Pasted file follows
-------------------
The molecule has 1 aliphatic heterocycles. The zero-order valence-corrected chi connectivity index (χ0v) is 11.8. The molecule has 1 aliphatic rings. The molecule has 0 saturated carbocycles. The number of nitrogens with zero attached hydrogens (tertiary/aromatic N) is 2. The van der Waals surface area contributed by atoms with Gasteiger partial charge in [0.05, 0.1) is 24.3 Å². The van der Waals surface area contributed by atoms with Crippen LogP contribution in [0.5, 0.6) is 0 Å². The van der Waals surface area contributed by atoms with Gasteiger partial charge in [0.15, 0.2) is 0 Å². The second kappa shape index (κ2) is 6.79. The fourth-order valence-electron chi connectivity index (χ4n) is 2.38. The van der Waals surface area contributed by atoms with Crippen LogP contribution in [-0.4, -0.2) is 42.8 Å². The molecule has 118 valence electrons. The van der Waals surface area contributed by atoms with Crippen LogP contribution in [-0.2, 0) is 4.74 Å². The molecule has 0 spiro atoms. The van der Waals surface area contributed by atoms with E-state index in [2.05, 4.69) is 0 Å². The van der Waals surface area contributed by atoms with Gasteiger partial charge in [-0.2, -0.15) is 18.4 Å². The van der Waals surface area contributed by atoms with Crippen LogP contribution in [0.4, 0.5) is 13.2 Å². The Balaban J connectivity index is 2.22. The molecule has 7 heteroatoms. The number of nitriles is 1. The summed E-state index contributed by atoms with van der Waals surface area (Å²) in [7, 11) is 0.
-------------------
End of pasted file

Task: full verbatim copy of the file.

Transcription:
The molecule has 1 aliphatic heterocycles. The zero-order valence-corrected chi connectivity index (χ0v) is 11.8. The molecule has 1 aliphatic rings. The molecule has 0 saturated carbocycles. The number of nitrogens with zero attached hydrogens (tertiary/aromatic N) is 2. The van der Waals surface area contributed by atoms with Gasteiger partial charge in [0.05, 0.1) is 24.3 Å². The van der Waals surface area contributed by atoms with Crippen LogP contribution in [0.5, 0.6) is 0 Å². The van der Waals surface area contributed by atoms with Gasteiger partial charge in [0.15, 0.2) is 0 Å². The second kappa shape index (κ2) is 6.79. The fourth-order valence-electron chi connectivity index (χ4n) is 2.38. The van der Waals surface area contributed by atoms with Crippen LogP contribution in [-0.4, -0.2) is 42.8 Å². The molecule has 118 valence electrons. The van der Waals surface area contributed by atoms with Crippen LogP contribution in [-0.2, 0) is 4.74 Å². The molecule has 0 spiro atoms. The van der Waals surface area contributed by atoms with E-state index in [2.05, 4.69) is 0 Å². The van der Waals surface area contributed by atoms with Gasteiger partial charge in [-0.2, -0.15) is 18.4 Å². The van der Waals surface area contributed by atoms with Crippen LogP contribution in [0.4, 0.5) is 13.2 Å². The Balaban J connectivity index is 2.22. The molecule has 7 heteroatoms. The number of nitriles is 1. The summed E-state index contributed by atoms with van der Waals surface area (Å²) in [7, 11) is 0.